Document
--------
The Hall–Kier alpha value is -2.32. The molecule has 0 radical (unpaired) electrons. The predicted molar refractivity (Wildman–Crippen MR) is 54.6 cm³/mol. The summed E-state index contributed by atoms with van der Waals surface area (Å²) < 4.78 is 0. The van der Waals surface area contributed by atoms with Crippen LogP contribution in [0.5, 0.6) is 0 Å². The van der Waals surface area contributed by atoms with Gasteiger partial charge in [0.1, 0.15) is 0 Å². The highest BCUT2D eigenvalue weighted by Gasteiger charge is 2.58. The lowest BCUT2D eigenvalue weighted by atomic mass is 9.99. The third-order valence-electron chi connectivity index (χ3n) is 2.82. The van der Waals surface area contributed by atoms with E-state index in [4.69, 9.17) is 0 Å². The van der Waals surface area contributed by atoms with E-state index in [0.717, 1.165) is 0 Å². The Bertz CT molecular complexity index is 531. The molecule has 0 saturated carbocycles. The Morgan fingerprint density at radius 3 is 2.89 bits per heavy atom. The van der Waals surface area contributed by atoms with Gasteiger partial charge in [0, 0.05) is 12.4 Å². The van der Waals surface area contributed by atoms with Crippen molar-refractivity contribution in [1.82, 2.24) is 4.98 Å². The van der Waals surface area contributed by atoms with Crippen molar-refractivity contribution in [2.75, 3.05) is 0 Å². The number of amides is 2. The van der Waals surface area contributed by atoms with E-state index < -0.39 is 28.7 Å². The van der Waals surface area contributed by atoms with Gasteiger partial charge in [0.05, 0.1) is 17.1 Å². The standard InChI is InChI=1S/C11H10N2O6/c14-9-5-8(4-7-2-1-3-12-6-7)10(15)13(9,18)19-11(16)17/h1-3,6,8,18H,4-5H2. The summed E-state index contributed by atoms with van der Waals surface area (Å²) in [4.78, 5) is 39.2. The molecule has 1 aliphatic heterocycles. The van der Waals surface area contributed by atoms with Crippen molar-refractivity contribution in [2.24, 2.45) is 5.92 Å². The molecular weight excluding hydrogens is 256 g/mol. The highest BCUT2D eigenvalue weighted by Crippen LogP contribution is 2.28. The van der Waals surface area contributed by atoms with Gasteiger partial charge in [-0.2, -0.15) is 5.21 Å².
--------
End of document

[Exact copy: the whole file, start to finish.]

The Hall–Kier alpha value is -2.32. The molecule has 0 radical (unpaired) electrons. The predicted molar refractivity (Wildman–Crippen MR) is 54.6 cm³/mol. The summed E-state index contributed by atoms with van der Waals surface area (Å²) < 4.78 is 0. The van der Waals surface area contributed by atoms with Crippen LogP contribution in [0.5, 0.6) is 0 Å². The van der Waals surface area contributed by atoms with Gasteiger partial charge in [0.1, 0.15) is 0 Å². The highest BCUT2D eigenvalue weighted by Gasteiger charge is 2.58. The lowest BCUT2D eigenvalue weighted by atomic mass is 9.99. The third-order valence-electron chi connectivity index (χ3n) is 2.82. The van der Waals surface area contributed by atoms with E-state index in [4.69, 9.17) is 0 Å². The van der Waals surface area contributed by atoms with E-state index in [0.717, 1.165) is 0 Å². The Bertz CT molecular complexity index is 531. The molecule has 0 saturated carbocycles. The Morgan fingerprint density at radius 3 is 2.89 bits per heavy atom. The van der Waals surface area contributed by atoms with Gasteiger partial charge in [0, 0.05) is 12.4 Å². The van der Waals surface area contributed by atoms with Crippen molar-refractivity contribution in [1.82, 2.24) is 4.98 Å². The van der Waals surface area contributed by atoms with Crippen molar-refractivity contribution in [2.75, 3.05) is 0 Å². The number of amides is 2. The van der Waals surface area contributed by atoms with E-state index < -0.39 is 28.7 Å². The van der Waals surface area contributed by atoms with Gasteiger partial charge in [0.05, 0.1) is 17.1 Å². The standard InChI is InChI=1S/C11H10N2O6/c14-9-5-8(4-7-2-1-3-12-6-7)10(15)13(9,18)19-11(16)17/h1-3,6,8,18H,4-5H2. The summed E-state index contributed by atoms with van der Waals surface area (Å²) in [4.78, 5) is 39.2. The molecule has 1 aliphatic heterocycles. The van der Waals surface area contributed by atoms with Crippen molar-refractivity contribution in [2.24, 2.45) is 5.92 Å². The molecular weight excluding hydrogens is 256 g/mol. The highest BCUT2D eigenvalue weighted by Crippen LogP contribution is 2.28. The van der Waals surface area contributed by atoms with Gasteiger partial charge in [-0.2, -0.15) is 5.21 Å².